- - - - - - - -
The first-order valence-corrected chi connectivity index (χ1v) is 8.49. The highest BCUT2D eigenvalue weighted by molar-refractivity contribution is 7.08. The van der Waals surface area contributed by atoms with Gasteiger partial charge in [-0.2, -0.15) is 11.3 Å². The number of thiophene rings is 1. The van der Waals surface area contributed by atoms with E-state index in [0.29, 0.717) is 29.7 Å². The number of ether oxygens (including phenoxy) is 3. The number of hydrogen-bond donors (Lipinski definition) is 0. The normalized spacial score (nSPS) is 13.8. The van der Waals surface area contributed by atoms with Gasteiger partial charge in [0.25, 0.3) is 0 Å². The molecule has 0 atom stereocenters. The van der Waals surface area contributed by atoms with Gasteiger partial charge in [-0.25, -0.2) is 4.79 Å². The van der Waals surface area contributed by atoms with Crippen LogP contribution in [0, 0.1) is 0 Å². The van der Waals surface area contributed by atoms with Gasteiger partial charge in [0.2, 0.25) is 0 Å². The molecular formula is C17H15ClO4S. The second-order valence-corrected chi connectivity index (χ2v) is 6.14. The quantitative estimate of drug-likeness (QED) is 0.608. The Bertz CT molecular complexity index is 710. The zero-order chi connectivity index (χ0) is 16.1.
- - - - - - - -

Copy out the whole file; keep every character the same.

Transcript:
The first-order valence-corrected chi connectivity index (χ1v) is 8.49. The highest BCUT2D eigenvalue weighted by molar-refractivity contribution is 7.08. The van der Waals surface area contributed by atoms with Gasteiger partial charge in [-0.2, -0.15) is 11.3 Å². The number of thiophene rings is 1. The van der Waals surface area contributed by atoms with E-state index in [0.29, 0.717) is 29.7 Å². The number of ether oxygens (including phenoxy) is 3. The number of hydrogen-bond donors (Lipinski definition) is 0. The normalized spacial score (nSPS) is 13.8. The van der Waals surface area contributed by atoms with Gasteiger partial charge in [0.25, 0.3) is 0 Å². The molecule has 0 atom stereocenters. The van der Waals surface area contributed by atoms with Gasteiger partial charge in [-0.25, -0.2) is 4.79 Å². The van der Waals surface area contributed by atoms with Crippen LogP contribution in [0, 0.1) is 0 Å². The van der Waals surface area contributed by atoms with Gasteiger partial charge in [0.2, 0.25) is 0 Å². The molecular formula is C17H15ClO4S. The second-order valence-corrected chi connectivity index (χ2v) is 6.14. The quantitative estimate of drug-likeness (QED) is 0.608. The Bertz CT molecular complexity index is 710. The zero-order chi connectivity index (χ0) is 16.1.